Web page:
AUSTIN, Texas — Dell Medical School at The University of Texas will be the new home of Paul Villinski’s ethereal sculpture, “Passage,” a floating wood and metal sculpture on loan to Dell Med from the Blanton Museum of Art. The installation process begins this Thursday at the school’s Health Learning Building as the centerpiece of its five-story glass-encased atrium space.
“In conversations with students, we have talked about how the two major elements of butterflies and airplane suggest a relationship between nature and technology, and how medicine engages information from both domains,” said Ray Williams, the Blanton’s director of education and academic affairs, who has focused on “Passage” when teaching Dell Med students.
“The spiraling butterflies, lifting and supporting the incomplete machine, evoke the power and inevitability of nature, even amidst the pursuit of new technologies,” Williams explained.
The sculpture is a natural fit for Dell Med given its emphasis on the humanities as a way to educate future physicians, Williams said. The school’s curriculum incorporates an experiential learning course at the Blanton for first-year students, designed to help build skills in empathetic communication, emotional intelligence, observation, mindfulness and self-care.
The installation, which Villinski characterizes as “inspired by the notion of magic realism,” is an almost full-scale glider airplane frame made of reclaimed wood collected by the artist from the streets around his neighborhood in Long Island City, New York. With its 33-foot wingspan, the aircraft appears to be lifted into flight by 1,000 black butterflies formed out of aluminum cans, also foraged from the streets. Villinski characterizes the butterflies, a common element within his oeuvre, as a symbol of community.
“This couldn’t be a better illustration of the aspirations of a vital, inclusive health ecosystem,” said Dell Med Dean Clay Johnston, M.D., Ph.D. “Some of those butterflies are our faculty, staff and students. But more are the people we work with in the community. Yes, there’s technology, but it won’t fly without us working in concert.”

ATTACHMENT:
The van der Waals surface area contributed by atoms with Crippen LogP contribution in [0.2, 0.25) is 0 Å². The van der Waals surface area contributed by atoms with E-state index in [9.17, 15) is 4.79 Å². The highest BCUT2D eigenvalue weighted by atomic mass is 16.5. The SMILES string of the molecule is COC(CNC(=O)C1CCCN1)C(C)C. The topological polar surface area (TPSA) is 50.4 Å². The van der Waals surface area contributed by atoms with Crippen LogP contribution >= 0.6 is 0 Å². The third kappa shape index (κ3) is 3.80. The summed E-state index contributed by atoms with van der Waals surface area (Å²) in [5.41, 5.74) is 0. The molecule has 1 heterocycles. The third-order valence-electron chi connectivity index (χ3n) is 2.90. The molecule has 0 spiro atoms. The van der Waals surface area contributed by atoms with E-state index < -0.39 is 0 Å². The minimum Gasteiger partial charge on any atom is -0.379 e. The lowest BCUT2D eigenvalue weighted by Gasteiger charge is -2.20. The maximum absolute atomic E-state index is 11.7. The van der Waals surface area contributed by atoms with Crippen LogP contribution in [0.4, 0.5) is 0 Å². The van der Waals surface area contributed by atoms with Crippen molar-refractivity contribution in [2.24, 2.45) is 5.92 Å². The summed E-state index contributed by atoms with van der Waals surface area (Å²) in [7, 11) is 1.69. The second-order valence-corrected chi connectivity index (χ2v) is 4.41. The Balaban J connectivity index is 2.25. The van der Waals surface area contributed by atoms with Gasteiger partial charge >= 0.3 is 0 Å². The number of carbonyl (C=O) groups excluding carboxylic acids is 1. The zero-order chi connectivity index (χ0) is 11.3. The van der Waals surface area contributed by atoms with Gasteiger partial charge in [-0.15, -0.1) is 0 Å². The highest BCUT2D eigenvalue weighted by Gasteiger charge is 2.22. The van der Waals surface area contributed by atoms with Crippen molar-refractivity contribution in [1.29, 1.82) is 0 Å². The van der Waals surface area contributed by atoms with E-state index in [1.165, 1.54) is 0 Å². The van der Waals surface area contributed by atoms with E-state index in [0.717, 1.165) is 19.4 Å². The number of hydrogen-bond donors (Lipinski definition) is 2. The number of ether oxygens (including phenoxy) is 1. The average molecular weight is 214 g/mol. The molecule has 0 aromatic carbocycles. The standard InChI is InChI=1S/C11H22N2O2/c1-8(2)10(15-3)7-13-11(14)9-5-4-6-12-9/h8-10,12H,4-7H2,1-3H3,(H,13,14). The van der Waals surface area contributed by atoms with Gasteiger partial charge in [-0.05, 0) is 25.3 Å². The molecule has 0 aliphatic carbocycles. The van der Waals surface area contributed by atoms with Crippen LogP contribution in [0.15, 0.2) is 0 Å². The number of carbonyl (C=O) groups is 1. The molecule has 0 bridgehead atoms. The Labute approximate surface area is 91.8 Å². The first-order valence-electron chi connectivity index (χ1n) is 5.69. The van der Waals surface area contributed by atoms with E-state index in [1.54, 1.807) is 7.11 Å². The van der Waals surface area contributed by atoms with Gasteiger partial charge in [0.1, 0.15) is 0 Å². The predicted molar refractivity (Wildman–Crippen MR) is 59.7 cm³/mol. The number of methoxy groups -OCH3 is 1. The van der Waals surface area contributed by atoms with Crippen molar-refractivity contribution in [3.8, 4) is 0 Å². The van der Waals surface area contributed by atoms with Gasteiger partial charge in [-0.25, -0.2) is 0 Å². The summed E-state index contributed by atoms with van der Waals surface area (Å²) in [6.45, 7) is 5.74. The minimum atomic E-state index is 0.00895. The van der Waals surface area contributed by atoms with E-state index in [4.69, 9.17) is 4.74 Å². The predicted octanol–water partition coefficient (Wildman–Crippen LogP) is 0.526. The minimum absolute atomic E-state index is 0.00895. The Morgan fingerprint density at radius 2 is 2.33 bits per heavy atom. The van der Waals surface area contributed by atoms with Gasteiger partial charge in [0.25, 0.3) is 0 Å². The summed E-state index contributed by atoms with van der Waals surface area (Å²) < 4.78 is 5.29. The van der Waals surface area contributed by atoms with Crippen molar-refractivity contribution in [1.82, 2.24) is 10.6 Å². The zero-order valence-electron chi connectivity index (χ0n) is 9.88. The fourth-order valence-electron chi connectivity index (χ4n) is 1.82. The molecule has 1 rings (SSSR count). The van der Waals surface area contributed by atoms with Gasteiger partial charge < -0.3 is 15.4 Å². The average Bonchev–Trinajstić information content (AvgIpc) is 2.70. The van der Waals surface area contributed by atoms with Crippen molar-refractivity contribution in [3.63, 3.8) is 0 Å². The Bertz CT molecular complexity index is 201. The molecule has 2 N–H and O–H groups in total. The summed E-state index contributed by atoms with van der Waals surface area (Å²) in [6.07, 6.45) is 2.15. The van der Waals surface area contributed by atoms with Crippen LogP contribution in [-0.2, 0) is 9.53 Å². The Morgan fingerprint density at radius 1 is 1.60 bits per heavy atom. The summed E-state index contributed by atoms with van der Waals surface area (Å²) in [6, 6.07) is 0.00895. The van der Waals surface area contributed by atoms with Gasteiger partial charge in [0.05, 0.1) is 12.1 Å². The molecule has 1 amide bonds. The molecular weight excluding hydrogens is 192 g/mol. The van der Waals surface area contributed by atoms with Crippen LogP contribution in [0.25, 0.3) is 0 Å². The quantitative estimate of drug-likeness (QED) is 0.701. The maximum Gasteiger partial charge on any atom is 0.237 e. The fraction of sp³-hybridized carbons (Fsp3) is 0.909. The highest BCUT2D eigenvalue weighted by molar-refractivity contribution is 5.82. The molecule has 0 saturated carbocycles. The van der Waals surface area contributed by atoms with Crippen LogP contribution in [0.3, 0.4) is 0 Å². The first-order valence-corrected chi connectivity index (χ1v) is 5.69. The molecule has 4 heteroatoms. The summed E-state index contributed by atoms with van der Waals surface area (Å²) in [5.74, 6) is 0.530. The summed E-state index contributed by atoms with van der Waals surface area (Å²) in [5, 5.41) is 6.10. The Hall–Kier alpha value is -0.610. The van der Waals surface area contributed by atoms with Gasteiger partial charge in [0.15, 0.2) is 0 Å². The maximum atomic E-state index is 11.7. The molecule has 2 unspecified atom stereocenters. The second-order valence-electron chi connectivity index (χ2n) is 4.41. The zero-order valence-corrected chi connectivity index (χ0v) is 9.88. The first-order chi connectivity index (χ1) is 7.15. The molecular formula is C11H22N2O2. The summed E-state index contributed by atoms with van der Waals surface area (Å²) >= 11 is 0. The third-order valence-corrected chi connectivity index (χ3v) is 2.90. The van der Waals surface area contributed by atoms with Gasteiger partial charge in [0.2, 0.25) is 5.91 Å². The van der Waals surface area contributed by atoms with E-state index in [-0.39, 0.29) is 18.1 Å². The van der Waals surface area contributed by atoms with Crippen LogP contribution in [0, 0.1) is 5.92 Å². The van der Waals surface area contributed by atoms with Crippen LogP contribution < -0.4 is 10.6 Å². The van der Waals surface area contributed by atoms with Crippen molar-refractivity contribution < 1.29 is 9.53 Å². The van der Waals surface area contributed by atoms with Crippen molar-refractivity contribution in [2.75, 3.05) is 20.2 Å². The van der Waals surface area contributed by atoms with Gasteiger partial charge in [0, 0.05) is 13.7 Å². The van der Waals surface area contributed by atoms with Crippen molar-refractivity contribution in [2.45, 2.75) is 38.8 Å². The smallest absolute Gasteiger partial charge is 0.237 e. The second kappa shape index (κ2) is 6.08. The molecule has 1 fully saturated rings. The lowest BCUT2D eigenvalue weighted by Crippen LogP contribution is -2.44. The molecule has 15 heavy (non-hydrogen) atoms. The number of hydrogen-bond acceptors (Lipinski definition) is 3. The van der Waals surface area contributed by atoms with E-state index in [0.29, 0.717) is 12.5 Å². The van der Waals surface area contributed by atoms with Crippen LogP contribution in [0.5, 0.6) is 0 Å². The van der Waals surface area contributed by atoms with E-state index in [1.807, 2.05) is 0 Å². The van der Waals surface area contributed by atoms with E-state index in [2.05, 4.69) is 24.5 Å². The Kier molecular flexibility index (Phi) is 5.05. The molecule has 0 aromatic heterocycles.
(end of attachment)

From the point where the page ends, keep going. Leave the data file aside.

Villinski’s piece joins several distinctive pieces of visual art already on display at Dell Med, including sculptures by Seymour Lipton and Marc Quinn, and photography by Ann Hamilton — all part of UT’s Landmarks public art program.
“Passage” will remain at Dell Med on a 15-year loan. The piece was previously installed in the Blanton’s atrium, where it was for about five years.
Villinski, who will be at the medical school this week to supervise the installation, expects the process to be challenging due to a completely new configuration of the airplane’s position in the air.
“This is an exercise in possibility,” Villinski said. “If these littered aluminum soda and beer cans that were crushed by traffic and trampled by people walking by every day can become a flock of butterflies, what else is possible?”
Image: Paul Villinski, “Passage,” 2011, salvaged wood, found aluminum cans, wire, soot, and steel, 184 x 396 x 38 in., Blanton Museum of Art, The University of Texas at Austin, Gift of the artist, 2017